- before and after handling raw foods like chicken, meat and vegetables
- before you eat or handle food
- after blowing your nose, sneezing or coughing
- before and after treating a cut or wound
- after touching animals, including pets, their food and after cleaning their cages or bedding
You should wash your hands for a minimum of 20 seconds, the amount of time it takes to sing "Happy Birthday" twice:
- Wet your hands with water.
- Apply enough soap to cover your hands.
- Rub your hands together.
- Use 1 hand to rub the back of the other hand and clean in between the fingers. Do the same with the other hand.
- Rub your hands together and clean in between your fingers.
- Rub the back of your fingers against your palms.
- Rub each of your thumbs with the other hand.
- Rub the tips of your fingers on the palm of your other hand.
- Rinse your hands thoroughly with water.
- Dry your hands completely with a disposable towel, germs thrive in moisture.
- Use the disposable towel to turn off the tap.
If you do not have immediate access to soap and water when out and about then use alcohol-based hand sanitizer if available. For hand sanitizer to be effective against germs it must be at least 60% alcohol. They do not however get rid of all types of germs and may not be as effective if your hands are visibly dirty or greasy, or if you have been handling harmful chemicals like pesticides or heavy metals. They are effective at reducing contamination in hospital settings, so always use the sanitizer made available when you are visiting someone in hospital. To use hand sanitizer effectively, apply the recommended amount (according to the label), rub your hands together ensuring the gel is applied all over your hands and fingers until dry. This should take approximately 20 seconds. Remember hand sanitizers are flammable and can cause alcohol poisoning if ingested. Keep out of reach of young children and supervise their use.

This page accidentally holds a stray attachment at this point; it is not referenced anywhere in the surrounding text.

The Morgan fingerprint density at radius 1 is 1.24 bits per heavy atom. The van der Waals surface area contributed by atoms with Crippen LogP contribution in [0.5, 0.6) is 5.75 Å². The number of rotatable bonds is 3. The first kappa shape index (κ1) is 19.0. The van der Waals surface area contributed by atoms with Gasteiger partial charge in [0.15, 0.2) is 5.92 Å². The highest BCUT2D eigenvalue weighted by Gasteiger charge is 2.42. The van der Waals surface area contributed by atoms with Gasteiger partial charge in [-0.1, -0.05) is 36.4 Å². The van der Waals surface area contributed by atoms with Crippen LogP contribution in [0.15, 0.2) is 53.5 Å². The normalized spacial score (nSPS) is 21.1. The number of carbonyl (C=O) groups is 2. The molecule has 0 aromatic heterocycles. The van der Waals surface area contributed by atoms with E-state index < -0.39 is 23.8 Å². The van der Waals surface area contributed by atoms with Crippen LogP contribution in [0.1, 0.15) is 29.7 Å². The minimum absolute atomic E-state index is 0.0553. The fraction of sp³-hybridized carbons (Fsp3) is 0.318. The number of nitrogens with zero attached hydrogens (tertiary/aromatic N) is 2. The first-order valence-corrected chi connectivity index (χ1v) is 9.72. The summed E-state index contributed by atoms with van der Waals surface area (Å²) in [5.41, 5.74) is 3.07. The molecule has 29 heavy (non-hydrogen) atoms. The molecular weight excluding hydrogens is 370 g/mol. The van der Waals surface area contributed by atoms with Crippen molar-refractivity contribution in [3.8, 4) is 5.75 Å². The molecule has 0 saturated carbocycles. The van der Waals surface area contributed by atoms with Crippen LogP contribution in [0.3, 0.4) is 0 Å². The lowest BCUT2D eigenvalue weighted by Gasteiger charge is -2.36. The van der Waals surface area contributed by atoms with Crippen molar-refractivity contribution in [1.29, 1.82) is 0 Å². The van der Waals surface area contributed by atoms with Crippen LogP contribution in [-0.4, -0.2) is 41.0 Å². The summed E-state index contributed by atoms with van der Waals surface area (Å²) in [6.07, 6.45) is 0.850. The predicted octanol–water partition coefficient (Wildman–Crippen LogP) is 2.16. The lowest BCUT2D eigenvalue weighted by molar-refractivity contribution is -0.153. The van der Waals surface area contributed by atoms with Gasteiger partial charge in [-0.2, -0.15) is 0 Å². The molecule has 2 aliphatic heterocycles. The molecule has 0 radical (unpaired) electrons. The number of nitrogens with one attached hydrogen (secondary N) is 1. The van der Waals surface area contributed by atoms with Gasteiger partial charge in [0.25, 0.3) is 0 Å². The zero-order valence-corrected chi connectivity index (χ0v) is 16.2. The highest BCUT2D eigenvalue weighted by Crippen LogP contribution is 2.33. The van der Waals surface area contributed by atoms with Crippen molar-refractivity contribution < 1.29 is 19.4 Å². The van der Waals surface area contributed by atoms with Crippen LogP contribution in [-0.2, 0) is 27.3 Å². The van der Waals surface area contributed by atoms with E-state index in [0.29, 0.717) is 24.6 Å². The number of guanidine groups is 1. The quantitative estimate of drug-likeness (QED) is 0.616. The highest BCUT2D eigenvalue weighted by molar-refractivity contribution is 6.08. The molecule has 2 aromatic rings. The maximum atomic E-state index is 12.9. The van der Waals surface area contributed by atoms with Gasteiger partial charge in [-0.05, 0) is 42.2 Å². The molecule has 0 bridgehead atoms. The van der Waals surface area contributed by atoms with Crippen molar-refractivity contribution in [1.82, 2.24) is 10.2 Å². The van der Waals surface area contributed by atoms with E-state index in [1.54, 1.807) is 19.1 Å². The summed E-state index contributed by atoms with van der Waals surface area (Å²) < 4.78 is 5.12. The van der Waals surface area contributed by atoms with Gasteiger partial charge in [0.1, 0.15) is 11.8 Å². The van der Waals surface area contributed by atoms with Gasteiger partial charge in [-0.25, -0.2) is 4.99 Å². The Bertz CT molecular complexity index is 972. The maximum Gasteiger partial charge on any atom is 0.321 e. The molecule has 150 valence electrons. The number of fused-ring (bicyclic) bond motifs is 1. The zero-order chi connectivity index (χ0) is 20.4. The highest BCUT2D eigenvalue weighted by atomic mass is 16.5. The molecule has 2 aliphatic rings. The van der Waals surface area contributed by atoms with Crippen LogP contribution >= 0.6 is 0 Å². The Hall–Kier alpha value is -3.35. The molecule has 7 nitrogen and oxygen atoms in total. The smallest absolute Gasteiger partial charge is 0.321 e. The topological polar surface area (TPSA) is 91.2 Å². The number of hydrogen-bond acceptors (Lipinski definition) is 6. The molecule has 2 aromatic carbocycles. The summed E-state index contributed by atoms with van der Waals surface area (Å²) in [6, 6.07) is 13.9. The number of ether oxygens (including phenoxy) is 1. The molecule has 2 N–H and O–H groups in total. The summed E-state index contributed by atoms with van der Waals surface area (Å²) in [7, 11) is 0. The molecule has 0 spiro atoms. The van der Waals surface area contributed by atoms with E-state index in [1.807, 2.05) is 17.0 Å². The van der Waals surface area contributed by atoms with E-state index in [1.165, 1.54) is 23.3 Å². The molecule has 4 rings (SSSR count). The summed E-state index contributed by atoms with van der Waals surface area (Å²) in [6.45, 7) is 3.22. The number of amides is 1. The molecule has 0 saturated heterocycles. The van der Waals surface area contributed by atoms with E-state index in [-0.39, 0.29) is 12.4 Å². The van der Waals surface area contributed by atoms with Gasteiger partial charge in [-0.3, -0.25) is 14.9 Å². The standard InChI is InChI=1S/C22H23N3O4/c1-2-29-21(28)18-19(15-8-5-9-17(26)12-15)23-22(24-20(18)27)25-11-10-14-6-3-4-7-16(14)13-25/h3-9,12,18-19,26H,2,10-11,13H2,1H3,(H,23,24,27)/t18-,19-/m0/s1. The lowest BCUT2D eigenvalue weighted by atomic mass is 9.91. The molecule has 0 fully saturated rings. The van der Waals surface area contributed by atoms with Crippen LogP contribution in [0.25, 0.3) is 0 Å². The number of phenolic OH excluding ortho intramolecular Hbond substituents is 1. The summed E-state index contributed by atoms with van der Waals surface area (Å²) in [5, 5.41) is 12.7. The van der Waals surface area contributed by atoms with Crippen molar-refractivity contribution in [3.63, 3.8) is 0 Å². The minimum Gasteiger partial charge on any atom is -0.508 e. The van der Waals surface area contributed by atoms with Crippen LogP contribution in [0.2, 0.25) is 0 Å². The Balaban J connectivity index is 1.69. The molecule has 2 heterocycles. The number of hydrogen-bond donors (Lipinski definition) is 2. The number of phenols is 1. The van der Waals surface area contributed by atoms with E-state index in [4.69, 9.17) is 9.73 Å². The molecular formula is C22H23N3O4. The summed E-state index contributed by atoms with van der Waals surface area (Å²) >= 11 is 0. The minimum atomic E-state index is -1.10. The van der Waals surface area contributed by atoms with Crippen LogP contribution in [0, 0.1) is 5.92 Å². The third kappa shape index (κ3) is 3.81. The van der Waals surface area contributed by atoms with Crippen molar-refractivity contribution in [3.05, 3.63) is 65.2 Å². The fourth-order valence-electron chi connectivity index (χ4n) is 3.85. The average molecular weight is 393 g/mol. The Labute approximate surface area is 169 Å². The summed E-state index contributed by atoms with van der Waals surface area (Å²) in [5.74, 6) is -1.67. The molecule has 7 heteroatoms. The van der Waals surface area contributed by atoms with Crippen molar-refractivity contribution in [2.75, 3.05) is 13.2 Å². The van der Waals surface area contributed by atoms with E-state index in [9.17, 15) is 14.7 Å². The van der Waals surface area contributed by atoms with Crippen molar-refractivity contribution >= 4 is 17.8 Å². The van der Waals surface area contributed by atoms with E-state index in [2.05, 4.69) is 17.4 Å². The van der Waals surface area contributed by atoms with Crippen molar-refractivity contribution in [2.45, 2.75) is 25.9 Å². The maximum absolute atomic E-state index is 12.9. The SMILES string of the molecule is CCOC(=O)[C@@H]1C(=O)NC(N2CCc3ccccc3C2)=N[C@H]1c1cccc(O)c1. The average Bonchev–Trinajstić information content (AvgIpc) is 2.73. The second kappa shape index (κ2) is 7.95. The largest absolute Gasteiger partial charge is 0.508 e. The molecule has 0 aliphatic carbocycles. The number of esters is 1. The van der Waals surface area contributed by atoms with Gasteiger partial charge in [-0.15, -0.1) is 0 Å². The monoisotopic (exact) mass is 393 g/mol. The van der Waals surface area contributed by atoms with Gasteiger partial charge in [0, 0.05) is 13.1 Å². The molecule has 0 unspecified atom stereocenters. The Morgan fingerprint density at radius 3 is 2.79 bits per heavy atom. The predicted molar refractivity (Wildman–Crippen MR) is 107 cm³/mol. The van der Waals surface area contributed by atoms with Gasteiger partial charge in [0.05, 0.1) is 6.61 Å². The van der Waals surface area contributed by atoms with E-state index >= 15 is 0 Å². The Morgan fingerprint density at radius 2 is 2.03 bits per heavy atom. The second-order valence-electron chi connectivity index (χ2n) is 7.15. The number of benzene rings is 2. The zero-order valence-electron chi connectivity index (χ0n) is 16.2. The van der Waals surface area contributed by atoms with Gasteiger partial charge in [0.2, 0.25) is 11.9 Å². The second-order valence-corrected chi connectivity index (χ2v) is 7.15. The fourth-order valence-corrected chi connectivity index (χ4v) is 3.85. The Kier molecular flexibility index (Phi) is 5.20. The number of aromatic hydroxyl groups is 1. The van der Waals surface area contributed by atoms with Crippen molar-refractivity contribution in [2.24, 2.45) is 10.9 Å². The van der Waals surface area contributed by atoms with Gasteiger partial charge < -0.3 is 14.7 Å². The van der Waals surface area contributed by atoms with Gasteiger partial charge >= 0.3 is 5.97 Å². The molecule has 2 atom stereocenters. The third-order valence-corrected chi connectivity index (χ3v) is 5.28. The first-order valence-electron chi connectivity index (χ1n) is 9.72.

The important thing is not to panic and follow expert advice. You may think that you are fit and healthy and not at risk of getting seriously ill, but you could still carry the virus and pass it on to someone who has a compromised immune system. The best way of combating this virus is to be kind and considerate to others, and the ideal way to do that is to not put them at risk by taking precautionary measures that will protect you and them. All of these efforts are important to ‘flatten the curve,’ meaning that instead of there being an overwhelming number of cases in one go in a short period of time, which puts a strain on health services, the cases are spread over a longer period and health services are better able to cope. It is not all doom and gloom however, one benefit of social isolation is that pollution levels have dropped with less cars on the streets and planes in the skies! Furthermore by following expert advice, you are less likely to become infected with the virus or infect others, and remember that in October 2019, Scientists ranked Mauritius 12th on a list of the safest places on the planet to be during an apocalypse, so let’s try to keep it that way!